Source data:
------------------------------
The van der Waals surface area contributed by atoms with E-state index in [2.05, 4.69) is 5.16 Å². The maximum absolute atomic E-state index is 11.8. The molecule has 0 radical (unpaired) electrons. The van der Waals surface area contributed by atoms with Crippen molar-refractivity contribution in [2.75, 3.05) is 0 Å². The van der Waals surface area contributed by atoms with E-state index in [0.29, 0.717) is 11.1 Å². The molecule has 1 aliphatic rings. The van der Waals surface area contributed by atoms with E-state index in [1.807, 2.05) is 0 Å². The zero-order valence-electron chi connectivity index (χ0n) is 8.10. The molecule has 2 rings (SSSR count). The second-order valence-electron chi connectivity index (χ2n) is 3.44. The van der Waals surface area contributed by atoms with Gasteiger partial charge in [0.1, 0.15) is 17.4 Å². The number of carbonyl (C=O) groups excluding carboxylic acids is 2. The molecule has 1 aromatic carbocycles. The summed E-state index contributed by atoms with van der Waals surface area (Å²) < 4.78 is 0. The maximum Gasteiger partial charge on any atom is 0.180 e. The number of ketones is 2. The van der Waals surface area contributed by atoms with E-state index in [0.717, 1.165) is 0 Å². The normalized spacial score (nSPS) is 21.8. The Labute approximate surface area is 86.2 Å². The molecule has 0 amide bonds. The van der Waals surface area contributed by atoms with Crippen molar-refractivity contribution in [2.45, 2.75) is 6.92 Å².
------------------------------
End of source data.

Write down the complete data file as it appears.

The van der Waals surface area contributed by atoms with E-state index in [2.05, 4.69) is 5.16 Å². The maximum absolute atomic E-state index is 11.8. The molecule has 0 radical (unpaired) electrons. The van der Waals surface area contributed by atoms with Crippen molar-refractivity contribution in [2.75, 3.05) is 0 Å². The van der Waals surface area contributed by atoms with E-state index in [0.29, 0.717) is 11.1 Å². The molecule has 1 aliphatic rings. The van der Waals surface area contributed by atoms with E-state index in [1.807, 2.05) is 0 Å². The zero-order valence-electron chi connectivity index (χ0n) is 8.10. The molecule has 2 rings (SSSR count). The second-order valence-electron chi connectivity index (χ2n) is 3.44. The van der Waals surface area contributed by atoms with Gasteiger partial charge in [0.1, 0.15) is 17.4 Å². The number of carbonyl (C=O) groups excluding carboxylic acids is 2. The molecule has 1 aromatic carbocycles. The summed E-state index contributed by atoms with van der Waals surface area (Å²) < 4.78 is 0. The maximum Gasteiger partial charge on any atom is 0.180 e. The number of ketones is 2. The van der Waals surface area contributed by atoms with E-state index in [0.717, 1.165) is 0 Å². The normalized spacial score (nSPS) is 21.8. The Labute approximate surface area is 86.2 Å². The molecule has 0 amide bonds. The van der Waals surface area contributed by atoms with Crippen molar-refractivity contribution in [2.45, 2.75) is 6.92 Å².